To win solo play, you must not only make your race the most successful in the universe, but utterly dominate the rest of them. I never came close, and I'm not convinced that this is possible without phenomenal luck. For one, you have no influence over any events except the outcome of war, and should a rival race enjoy ages of peaceful prosperity, there is absolutely nothing you can do to knock them down a peg - you can't instigate war, only change the outcome of wars that do happen. Second, sometimes my race just seemed destined to lose key wars no matter how many resources I spent trying to change them. Third, civil wars can break out, often do when your race colonizes a lot, and there's no good outcome for a civil war. And fourth, your empire can just decline or even die out for no reason.
Apart from visiting time zones and contacting races, there are a few other tactics which seem largely to completely pointless in single player mode:
- The time scanner reveals the full events in any time zone, but this is usually more expensive than just warping there. It is
useful when you are at the site of a war and wish to scan the future to
determine its outcome before investing resources to change it.
- Fortifications may be deployed when warping to a new time zone to protect yourself from ambushes, but since there are no other time lords to ambush you, you might as well just deploy the minimum allowed.
- You might find a companion in the time zone of your race's first war, but as far as I can tell, all companions do is aid in battle against rival time lords.
- Four segments of a time key are hidden somewhere, generally where ever combined alien civilization points are at their highest, and when all of them are found, secrets of time and space are revealed to their discoverers. Finding them all by yourself seems a dismal prospect.
Multiplayer only requires that you be the most successful in the
universe, and someone's got to hold that distinction at the end of
everything. Multiplayer also means up to five time lords warping around
the universe, and things potentially get a lot more dangerous, and
therefore interesting. When two lords visit the same time zone, a fight
can break out, even if one of them "left" it previously! You could find
your past self ambushed in a time and place that you had visited many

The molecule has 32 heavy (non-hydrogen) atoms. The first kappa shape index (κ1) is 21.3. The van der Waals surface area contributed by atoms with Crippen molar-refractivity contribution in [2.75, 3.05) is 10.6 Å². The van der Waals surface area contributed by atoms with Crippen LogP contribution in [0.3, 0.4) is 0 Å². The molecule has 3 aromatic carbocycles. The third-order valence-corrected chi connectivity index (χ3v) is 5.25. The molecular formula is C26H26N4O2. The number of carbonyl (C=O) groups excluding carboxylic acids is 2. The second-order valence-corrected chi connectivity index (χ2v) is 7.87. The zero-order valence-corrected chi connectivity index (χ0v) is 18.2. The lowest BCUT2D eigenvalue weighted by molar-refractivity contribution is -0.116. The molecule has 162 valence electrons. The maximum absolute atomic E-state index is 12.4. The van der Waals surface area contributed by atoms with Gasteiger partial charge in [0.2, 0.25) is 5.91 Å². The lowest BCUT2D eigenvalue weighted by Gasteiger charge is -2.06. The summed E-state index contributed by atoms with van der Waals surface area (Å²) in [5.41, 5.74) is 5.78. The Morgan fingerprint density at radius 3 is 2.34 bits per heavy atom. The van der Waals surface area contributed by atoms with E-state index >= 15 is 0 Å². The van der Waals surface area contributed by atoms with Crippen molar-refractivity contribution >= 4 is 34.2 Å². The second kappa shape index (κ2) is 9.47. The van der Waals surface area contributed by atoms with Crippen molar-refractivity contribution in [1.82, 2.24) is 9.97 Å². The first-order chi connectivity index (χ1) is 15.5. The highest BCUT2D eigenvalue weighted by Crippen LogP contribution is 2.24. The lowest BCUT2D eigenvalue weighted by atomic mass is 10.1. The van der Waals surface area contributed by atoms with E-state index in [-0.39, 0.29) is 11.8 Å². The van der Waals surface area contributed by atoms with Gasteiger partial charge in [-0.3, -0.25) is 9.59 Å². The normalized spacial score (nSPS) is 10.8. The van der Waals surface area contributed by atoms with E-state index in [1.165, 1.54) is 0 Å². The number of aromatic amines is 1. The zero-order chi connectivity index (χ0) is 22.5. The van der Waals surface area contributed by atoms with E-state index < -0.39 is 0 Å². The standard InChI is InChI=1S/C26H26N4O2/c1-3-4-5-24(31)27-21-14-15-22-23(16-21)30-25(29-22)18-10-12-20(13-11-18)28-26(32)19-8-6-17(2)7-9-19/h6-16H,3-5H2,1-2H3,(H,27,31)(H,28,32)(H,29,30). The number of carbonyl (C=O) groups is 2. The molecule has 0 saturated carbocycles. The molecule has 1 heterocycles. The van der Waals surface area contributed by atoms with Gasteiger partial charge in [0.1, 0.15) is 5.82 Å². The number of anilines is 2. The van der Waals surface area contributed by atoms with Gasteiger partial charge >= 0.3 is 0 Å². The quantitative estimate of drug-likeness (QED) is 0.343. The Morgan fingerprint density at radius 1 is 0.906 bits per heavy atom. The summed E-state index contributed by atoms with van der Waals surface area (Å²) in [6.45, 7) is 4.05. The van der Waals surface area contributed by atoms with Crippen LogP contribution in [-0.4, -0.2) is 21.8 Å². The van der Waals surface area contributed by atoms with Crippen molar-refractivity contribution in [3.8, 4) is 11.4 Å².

turns ago. And death to a time lord will undo everything they
accomplished in subsequent turns, including possibly bringing a
previously killed one back to life! Actions that create a time paradox,
such as killing your killer's killer, will unravel the spacetime fabric
and end the game.
Multiplayer also unlocks a few tools that aren't even available in solo mode.
- Beacons, left behind in time zones, will alert you if events there get altered.
- Traps, also left behind in time zones, will quietly warp rival lords elsewhere, giving them false information and wasting their turn even if they realize it.
- Your time scanner gains a secondary mode that detects the presence of time lords in a five-eon range, but does not reveal any events.
The competitors for this PBEM match are:
- Jason Dyer, interactive fiction blogger of Renga in Blue, represents the boring humans.
- Dayyalu, Scribe's PBEM partner and frequent commenter, plays "Cyburmen."
- Argyraspide returns from the Wreck of the BSM Pandora to play the Zarby, a race of ant people.
- Scribe plays "Kaleds," ostensibly a misspelling of Dalek, but perhaps unintentionally an accurate spelling of something else.
- This leaves me with the "Nestine," a tentacled inter-dimensional hivemind.
I begin by using my scanner's secondary mode to scan the opening eons for rival time lords, picking worlds at random until I find a safe one. This is expensive, costing me 12 of my initial 129 time points just to scan three worlds, but ensures I don't step on any toes too soon, and perhaps it may come in useful later, should I decide I wish to hunt down a rival player on their first turn, and consequently undo everything they've ever accomplished.
- The Human Time Lord's first move is Scaro, E1.
- The Cyburman Time Lord went to Mundas, E4.
- Earth's early eons are unmolested.
Experience from solo play tells me that planets see their first wars around eons 3-5, so I scan Earth E4.
This isn't immediately valuable to me, but the presence of an early war could indicate a companion, so I warp there, deploying maximum protection. Sure enough, a K9 is found there, and amazingly, so is a segment!
One useful action for gathering intel is to contact a
species. Doing this prompts them to reveal their history on that planet,
including any wars or migrations, and the higher the civilization
level, the farther back their accounts will go. Contacting the Nestine
here reveals that they came from Scaro one eon ago. But you must only do
this once per time zone - talk to a second race and the first will kill
I end the turn by placing a time trap, not being entirely certain of how these things work.
I can consider the following assumptions to be likely:
- Earth is the Human homeworld.
- Scaro is the Nestine homeworld.
- Vortys is the Kaled homeworld.
Before the next turn begins, Scribe (Kaleds) claims to know where my homeworld is and offers to tell me in exchange for a scan or two. I offer to divulge my turn's findings, but he withdraws, believing my position to be too strong to bolster with more information. Assuming Scaro is my homeworld, I can conclude a few more things - Jason (Humans) also knows, and has been trading info with Scribe. Furthermore, I expect to be ganged up on.
Well, at least one of my predictions didn't come true, as Scribe's Time Lord got eaten by ants this round. Got to consider them aggressive and dangerous. Afraid this won't make for a very interesting AAR on his end, possibly mine neither if I'm not careful and/or unlucky.
Scribe has offered a generous pledge of data and permanent non-aggression to anyone who manages to bring him back to life by killing Argyraspide on his own opening move on Neston-6. I'm not quite ready to take up this offer.